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National Labor Relations Board leaders faced a rare agency staff protest Nov. 8, the second such employee action in the current board’s first year.
Career staffers at the NLRB protested and handed out leaflets outside an American Bar Association conference attended by board Chairman John Ring. They say the agency is trying to make more cuts to pay and benefits despite ending the fiscal year with a budget surplus, and that it terminated two long-standing collective bargaining contracts for most of its staff to renegotiate the terms.
The protests are also aimed at Ring and General Counsel Peter Robb’s efforts to reverse the direction of federal labor policy and overhaul the agency, whose mission is to enforce workplace labor law and referee union elections. Senior career officials have said the moves and proposals made by President Donald Trump’s appointees would hobble the NLRB and gut American workers’ ability to file charges alleging unlawful workplace practices against employers.
Workers at federal agencies sign up with their employee unions at a much higher rate than workers in the private sector do. But the picketing and other protest actions often associated with private unions are rare in the federal government. There have been indications of internal strife under other agency heads in the Trump administration. The NLRB staffers’ public criticism of their leaders takes on added significance, however, given the agency’s own role as one of the government’s main enforcers of workplace and union rights.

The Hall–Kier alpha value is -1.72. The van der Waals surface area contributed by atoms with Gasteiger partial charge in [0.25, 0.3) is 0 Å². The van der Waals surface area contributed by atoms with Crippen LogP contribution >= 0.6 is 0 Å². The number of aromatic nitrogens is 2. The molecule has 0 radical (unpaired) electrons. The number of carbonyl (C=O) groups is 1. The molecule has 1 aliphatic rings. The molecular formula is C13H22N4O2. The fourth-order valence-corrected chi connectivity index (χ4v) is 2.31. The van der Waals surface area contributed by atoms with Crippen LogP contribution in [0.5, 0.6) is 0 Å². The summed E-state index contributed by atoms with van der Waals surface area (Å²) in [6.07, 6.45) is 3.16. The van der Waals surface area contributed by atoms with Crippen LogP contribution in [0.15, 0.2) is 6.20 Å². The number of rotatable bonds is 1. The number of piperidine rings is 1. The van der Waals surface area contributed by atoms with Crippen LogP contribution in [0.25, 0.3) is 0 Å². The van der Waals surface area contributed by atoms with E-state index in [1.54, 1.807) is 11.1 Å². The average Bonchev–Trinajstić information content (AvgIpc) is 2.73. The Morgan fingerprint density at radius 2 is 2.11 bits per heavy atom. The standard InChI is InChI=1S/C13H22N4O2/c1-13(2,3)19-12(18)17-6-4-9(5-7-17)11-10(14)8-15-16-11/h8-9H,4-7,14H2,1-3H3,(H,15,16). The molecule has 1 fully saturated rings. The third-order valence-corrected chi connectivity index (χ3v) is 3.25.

“Since their appointment, General Counsel Robb and Chairman Ring have engaged in a systematic attack on the employees” and “the agency as a whole,” the staffers said in their leaflets. They pointed to the government’s annual employee surveys for 2018, noting that several measurements of employee confidence in leadership dropped steeply at the NLRB.
The percent of NLRB staffers who expressed dissatisfaction with agency leaders’ "policies and practices” more than doubled in 2018, from 22 percent to 47.4 percent, according to the 2018 Federal Employee Viewpoint Survey.
“The NLRB takes employee concerns seriously, and we will look for ways to address this feedback,” Ring told Bloomberg Law in a Nov. 8 email.
The group and Ring are at the ABA’s annual labor and employment law conference in San Francisco.
The protesters are members of the NLRB Professional Association, the union representing workers at the board’s Washington, D.C., headquarters.
“The Agency’s current leadership cast aside years of a peaceful, collaborative relationship with its employees by terminating our contract and, by all accounts, preparing dramatic cuts to employees’ benefits, job protections, and compensation,” NLRBPA President Karen Cook told Bloomberg Law in an email.
The union says the moves are being made despite the agency’s ending the fiscal year with a surplus.
Staffers who’ve spoken with Bloomberg Law on the condition of anonymity said the surplus is likely money left over after the agency offered buyouts to reduce staff. There were fewer workers willing to accept the offers than the agency had expected.
The “upcoming collective bargaining will provide a good opportunity” to address employees’ various concerns, Ring told Bloomberg Law.
Career staffers staged an earlier protest against Robb’s proposed moves.
Robb has said his plans to revamp the agency’s processes are “to bring the Agency in line” with a directive from the Trump administration’s Office of Management and Budget that lays out a broad vision of slimming down the federal government by consolidating, minimizing, and eliminating certain programs and agencies.
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